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PM Abe admits role in selecting guests to controversial sakura party

Prime Minister Shinzo Abe speaks during a House of Councillors plenary session on Nov. 20, 2019. (Mainichi/Masahiro Kawata)
Chief Cabinet Secretary Yoshihide Suga is seen during a House of Representatives Cabinet Committee meeting in Tokyo, on Nov. 20, 2019. (Mainichi/Masahiro Kawata)

TOKYO -- Prime Minister Shinzo Abe admitted during a Diet session on Nov. 20 that he played a role in the selection of guests to a controversial cherry blossom-viewing party. On the same day, Chief Cabinet Secretary Yoshihide Suga told a separate Diet session that about 1,000 people were invited to the gathering this year based on Abe's recommendations, including guests suggested by his wife Akie.

Prime Minister Abe has come under fire after an opposition party pointed out that the annual gathering hosted by the prime minister using taxpayers' money was exploited for his personal gain. The number of guests invited to the party this April based on the recommendations by the first couple accounted for roughly 6.6% of all invitees, while some 6,000 people, or some 40% of all guests, were recommended by those affiliated with the ruling Liberal Democratic Party (LDP).

In response to questions by Toru Miyamoto of the Japanese Communist Party, Suga apologized for the sloppy management of the party held annually at Tokyo's Shinjuku Gyoen National Garden during the Nov. 20 House of Representatives Cabinet Committee meeting, saying, "The number of guests grew due to ambiguous standards on whom to invite. I deeply regret such management (of the party)."

According to Suga, some 15,000 people were invited to this year's cherry blossom party. Of those, about 1,000 people were recommended by Abe, another 1,000 by Deputy Prime Minister Taro Aso, Suga and deputy chief Cabinet secretaries and another 6,000 by LDP affiliates. An additional 1,000 -- including affiliates of the LDP's junior coalition partner Komeito, special guests who contributed to international affairs and those in the fields of art and culture as well as press and former Diet members -- were also invited.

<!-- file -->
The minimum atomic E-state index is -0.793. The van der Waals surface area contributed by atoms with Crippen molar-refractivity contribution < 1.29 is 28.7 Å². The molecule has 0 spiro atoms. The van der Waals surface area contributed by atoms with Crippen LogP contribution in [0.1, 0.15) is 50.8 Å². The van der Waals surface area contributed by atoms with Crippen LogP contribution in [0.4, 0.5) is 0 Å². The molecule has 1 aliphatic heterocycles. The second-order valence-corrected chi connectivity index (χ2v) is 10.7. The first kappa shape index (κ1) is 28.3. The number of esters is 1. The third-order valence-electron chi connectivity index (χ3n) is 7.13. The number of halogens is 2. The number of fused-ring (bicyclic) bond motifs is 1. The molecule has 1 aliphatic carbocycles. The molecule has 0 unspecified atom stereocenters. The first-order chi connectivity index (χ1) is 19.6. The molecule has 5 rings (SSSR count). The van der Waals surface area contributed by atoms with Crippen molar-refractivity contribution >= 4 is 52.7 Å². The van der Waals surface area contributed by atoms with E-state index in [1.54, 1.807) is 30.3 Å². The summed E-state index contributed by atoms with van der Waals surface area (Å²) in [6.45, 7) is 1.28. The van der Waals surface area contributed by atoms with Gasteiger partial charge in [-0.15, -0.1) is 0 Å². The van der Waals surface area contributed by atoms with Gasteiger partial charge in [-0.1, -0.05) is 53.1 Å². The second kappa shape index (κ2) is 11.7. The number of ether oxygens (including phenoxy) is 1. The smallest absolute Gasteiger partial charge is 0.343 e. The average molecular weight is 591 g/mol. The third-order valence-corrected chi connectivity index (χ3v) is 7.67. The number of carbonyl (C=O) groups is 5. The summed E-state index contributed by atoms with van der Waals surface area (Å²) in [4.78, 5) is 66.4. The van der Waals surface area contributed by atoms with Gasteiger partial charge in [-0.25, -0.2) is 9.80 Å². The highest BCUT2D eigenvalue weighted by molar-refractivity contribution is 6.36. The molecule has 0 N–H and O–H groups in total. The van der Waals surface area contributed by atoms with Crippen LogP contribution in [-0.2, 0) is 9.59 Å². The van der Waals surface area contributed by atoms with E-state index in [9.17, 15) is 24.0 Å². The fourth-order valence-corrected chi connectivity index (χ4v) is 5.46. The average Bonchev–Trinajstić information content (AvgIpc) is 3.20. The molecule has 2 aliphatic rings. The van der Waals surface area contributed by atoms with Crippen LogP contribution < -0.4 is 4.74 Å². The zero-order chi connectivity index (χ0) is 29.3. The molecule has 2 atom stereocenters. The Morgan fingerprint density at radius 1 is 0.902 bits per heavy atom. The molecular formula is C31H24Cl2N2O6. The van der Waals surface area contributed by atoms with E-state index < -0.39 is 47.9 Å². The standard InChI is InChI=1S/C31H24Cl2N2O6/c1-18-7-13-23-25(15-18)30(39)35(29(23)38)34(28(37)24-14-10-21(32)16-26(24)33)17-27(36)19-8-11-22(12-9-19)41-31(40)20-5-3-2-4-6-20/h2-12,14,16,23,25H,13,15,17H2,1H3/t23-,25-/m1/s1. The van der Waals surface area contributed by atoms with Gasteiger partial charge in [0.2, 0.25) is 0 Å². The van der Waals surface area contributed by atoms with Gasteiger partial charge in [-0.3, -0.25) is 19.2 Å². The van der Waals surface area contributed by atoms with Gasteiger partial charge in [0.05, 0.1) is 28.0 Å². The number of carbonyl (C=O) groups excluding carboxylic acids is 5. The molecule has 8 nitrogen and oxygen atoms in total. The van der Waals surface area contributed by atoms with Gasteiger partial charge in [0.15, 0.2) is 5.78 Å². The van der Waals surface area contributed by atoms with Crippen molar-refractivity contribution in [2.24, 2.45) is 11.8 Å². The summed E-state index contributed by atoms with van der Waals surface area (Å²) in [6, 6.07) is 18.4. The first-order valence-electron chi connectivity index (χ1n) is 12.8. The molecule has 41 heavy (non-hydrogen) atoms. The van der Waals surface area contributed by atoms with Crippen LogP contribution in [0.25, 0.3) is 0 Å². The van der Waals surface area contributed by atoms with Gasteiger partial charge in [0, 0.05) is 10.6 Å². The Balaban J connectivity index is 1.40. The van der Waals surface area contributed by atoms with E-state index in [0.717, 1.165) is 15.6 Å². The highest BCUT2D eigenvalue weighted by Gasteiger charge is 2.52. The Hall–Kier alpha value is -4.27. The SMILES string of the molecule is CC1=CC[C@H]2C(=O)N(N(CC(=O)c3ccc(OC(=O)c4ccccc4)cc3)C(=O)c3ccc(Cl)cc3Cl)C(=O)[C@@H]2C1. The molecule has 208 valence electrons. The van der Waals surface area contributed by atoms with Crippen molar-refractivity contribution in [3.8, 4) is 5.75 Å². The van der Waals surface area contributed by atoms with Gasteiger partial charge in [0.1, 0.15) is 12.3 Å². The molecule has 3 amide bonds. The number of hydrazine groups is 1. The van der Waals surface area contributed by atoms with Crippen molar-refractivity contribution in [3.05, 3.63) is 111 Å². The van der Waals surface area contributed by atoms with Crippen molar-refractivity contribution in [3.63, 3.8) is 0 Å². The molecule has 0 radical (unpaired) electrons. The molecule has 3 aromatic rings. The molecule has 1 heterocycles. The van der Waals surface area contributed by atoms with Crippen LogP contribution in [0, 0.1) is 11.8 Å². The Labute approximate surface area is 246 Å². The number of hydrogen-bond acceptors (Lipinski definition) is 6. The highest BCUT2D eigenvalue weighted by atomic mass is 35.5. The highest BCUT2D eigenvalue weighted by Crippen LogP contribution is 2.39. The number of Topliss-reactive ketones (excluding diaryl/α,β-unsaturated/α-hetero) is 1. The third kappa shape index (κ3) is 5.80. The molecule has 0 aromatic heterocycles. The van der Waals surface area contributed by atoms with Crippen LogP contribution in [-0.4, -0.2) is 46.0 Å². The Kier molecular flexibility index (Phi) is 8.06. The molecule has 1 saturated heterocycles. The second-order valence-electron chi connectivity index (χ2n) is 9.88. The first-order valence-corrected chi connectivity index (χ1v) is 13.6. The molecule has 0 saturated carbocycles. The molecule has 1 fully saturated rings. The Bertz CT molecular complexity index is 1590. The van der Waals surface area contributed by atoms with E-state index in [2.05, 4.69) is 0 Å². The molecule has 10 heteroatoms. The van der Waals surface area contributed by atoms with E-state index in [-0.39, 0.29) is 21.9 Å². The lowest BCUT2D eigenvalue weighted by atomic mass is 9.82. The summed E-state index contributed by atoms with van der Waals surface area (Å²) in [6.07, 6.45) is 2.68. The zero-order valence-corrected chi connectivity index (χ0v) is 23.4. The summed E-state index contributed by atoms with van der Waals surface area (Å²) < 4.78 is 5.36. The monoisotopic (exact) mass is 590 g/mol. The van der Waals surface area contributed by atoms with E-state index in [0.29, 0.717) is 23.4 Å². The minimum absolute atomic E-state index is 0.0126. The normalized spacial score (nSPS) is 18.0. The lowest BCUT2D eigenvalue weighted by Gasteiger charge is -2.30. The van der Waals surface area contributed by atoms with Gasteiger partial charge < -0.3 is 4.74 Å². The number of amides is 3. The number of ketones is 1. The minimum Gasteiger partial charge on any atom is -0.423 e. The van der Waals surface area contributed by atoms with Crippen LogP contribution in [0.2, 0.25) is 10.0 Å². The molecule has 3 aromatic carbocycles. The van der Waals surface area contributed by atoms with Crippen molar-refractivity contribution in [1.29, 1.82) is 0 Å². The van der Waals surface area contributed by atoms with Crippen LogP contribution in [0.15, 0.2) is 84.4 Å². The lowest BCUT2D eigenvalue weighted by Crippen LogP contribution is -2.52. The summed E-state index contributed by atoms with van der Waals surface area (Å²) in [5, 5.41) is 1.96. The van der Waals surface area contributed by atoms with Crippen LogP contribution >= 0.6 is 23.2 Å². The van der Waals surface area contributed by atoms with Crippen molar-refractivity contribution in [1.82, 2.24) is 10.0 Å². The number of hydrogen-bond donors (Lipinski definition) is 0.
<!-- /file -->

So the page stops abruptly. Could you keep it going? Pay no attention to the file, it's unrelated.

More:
Meanwhile, about 6,000 people, including contributors in various fields, foreign ambassadors to Japan, Diet members and medal recipients, who were recommended by ministries and agencies based on the cherry party's outline, were invited to the occasion.

Also on Nov. 20, Abe told the House of Councillors plenary session that he personally gave his views on recommended guests when consulted by his office and that he "should have reflected on how the party had been organized."

He also revealed that a pre-party dinner held at a hotel in Tokyo on the eve of the cherry blossom event was hosted by Abe's personal supporters' association. He then claimed that his office staff made arrangements with the hotel but that it provided no bills, adding, "The association made absolutely no income (from the pre-party event) or spent anything on it so I see no need to include it in political funding reports.

The annual cherry blossom viewing party hosted by prime ministers began in 1952. In addition to guests who made contributions in their respective fields recommended by ministries and agencies, the Cabinet Office and Cabinet Secretariat had asked the prime minister, the chief Cabinet secretary and members of ruling parties, among others, to recommend potential guests. While guest numbers are roughly set at about 10,000 under the guidelines, they have grown under the Abe administration, and about 18,200 guests, including family members of the invitees, participated in this year's party.

Meanwhile, Hiroshige Seko, secretary-general of the LDP's upper house caucus, told reporters during a Nov. 19 news conference that his party sent out letters to its members in the chamber, who were facing re-election races this past summer, that said they could invite up to four groups of their choosing, including friends and affiliates of their supporters' associations, to the cherry blossom party.

Seko said, "I was briefed that, as a practice from the past, large quotas to invite guests had been allocated to those whose seats were to be contested (in the July upper house election)." A source close to the party revealed that the LDP has sent out similar letters regarding the cherry blossom party for at least 20 years.

(Japanese original by Shinichi Akiyama, Naoki Sugi and Shu Furukawa, Political News Department)

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